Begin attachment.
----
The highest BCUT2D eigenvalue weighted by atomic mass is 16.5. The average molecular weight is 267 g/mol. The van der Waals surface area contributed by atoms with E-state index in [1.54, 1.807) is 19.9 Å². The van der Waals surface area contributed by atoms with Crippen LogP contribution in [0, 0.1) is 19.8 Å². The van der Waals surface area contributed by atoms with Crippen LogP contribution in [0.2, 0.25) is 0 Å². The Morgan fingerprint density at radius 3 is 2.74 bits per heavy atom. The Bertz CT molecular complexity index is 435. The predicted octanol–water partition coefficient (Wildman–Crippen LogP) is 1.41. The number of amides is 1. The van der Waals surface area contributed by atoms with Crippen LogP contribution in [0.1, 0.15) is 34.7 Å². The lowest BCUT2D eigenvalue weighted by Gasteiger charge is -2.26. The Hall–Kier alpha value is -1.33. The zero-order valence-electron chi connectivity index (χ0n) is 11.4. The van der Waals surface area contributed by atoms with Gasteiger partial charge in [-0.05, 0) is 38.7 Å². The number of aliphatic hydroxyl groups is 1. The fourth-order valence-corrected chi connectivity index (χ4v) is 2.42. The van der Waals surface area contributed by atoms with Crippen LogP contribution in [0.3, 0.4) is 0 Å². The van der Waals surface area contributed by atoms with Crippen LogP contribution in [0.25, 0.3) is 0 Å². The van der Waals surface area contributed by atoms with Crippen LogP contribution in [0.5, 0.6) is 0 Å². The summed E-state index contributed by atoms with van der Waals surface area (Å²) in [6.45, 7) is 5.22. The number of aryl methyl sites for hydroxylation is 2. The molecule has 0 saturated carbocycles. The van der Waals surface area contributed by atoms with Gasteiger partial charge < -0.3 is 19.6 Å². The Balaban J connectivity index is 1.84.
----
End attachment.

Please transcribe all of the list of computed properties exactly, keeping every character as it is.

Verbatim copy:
The highest BCUT2D eigenvalue weighted by atomic mass is 16.5. The average molecular weight is 267 g/mol. The van der Waals surface area contributed by atoms with E-state index in [1.54, 1.807) is 19.9 Å². The van der Waals surface area contributed by atoms with Crippen LogP contribution in [0, 0.1) is 19.8 Å². The van der Waals surface area contributed by atoms with Crippen LogP contribution in [0.2, 0.25) is 0 Å². The Morgan fingerprint density at radius 3 is 2.74 bits per heavy atom. The Bertz CT molecular complexity index is 435. The predicted octanol–water partition coefficient (Wildman–Crippen LogP) is 1.41. The number of amides is 1. The van der Waals surface area contributed by atoms with Crippen LogP contribution in [0.1, 0.15) is 34.7 Å². The lowest BCUT2D eigenvalue weighted by Gasteiger charge is -2.26. The Hall–Kier alpha value is -1.33. The zero-order valence-electron chi connectivity index (χ0n) is 11.4. The van der Waals surface area contributed by atoms with Gasteiger partial charge in [-0.05, 0) is 38.7 Å². The number of aliphatic hydroxyl groups is 1. The fourth-order valence-corrected chi connectivity index (χ4v) is 2.42. The van der Waals surface area contributed by atoms with Crippen LogP contribution in [0.3, 0.4) is 0 Å². The van der Waals surface area contributed by atoms with Crippen LogP contribution in [0.25, 0.3) is 0 Å². The van der Waals surface area contributed by atoms with Crippen LogP contribution in [0.5, 0.6) is 0 Å². The summed E-state index contributed by atoms with van der Waals surface area (Å²) in [6.45, 7) is 5.22. The number of aryl methyl sites for hydroxylation is 2. The molecule has 0 saturated carbocycles. The van der Waals surface area contributed by atoms with Gasteiger partial charge < -0.3 is 19.6 Å². The Balaban J connectivity index is 1.84.